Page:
Lowering Alcohol Intake – In most cases, even small amounts of alcohol can raise triglyceride levels. It is advisable that you minimize or completely avoid the intake of alcohol and refrain from binge drinking.

Omega-3 Fats – Increasing your intake of foods rich in Omega-3 fats is recommended to lower VLDL cholesterol levels. These foods can lower your triglyceride levels, regulate blood pressure, and prevent the risk of clotting. Oily fish, like freshwater salmon, is a good source of Omega-3 fats. The consumption of chia seeds, walnuts, flax seeds, and hemp seeds can help in increasing the Omega-3 fat levels in your body.

Increasing HDL cholesterol

Indulge in regular exercise, and you can definitely boost your HDL cholesterol levels. Were you aware of the fact that exercise is linked to an increase in HDL cholesterol levels? Well, yes, it is true, and you need to get plenty of it to stay healthy. However, high-intensity cardio exercises are the ones you should aim for and not the low-intensity exercises to boost your HDL cholesterol levels.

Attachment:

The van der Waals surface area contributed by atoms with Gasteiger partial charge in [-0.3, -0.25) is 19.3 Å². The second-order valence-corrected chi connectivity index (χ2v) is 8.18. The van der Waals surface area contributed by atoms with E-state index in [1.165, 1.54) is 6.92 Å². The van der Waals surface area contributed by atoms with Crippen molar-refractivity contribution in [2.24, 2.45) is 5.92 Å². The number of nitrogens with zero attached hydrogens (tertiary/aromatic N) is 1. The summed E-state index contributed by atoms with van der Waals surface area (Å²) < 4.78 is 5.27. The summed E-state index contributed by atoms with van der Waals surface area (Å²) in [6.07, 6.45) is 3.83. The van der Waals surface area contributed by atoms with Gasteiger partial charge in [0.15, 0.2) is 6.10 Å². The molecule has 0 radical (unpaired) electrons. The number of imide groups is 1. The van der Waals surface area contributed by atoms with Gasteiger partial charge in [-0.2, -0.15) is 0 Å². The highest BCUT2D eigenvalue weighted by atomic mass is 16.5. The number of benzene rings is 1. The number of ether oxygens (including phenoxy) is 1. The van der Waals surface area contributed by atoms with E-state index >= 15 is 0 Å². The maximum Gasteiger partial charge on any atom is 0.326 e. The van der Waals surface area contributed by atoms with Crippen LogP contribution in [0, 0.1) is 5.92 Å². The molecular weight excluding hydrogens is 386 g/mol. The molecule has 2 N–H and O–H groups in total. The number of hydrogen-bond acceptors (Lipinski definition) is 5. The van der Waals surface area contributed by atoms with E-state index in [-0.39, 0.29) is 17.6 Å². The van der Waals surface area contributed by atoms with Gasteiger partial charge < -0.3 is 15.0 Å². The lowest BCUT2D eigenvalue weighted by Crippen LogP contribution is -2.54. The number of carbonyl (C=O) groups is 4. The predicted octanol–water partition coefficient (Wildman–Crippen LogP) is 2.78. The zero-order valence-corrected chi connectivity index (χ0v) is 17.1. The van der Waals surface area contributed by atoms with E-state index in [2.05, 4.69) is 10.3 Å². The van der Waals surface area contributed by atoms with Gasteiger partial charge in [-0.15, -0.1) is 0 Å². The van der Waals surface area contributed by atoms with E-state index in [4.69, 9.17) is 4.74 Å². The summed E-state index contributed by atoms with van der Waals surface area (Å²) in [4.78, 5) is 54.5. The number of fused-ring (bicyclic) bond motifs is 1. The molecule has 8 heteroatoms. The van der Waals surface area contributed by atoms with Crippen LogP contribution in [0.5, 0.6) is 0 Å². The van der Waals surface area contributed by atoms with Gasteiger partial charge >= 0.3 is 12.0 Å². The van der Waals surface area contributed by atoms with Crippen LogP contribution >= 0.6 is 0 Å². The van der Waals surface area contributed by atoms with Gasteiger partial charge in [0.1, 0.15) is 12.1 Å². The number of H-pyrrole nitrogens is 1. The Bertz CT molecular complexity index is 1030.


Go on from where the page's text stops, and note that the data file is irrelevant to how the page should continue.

Avoiding harmful lifestyle habits like smoking will set you on the right path toward living a long and healthy life. Smoking is known to reduce HDL cholesterol levels, and this can be detrimental to your overall well-being.

In the end, what matters is how you choose to live your life. Always remember, the greatest investment you will ever make is by investing in good health. Educate those around you and help yourself by making the right choices in your diet and lifestyle to keep all forms of illness in check.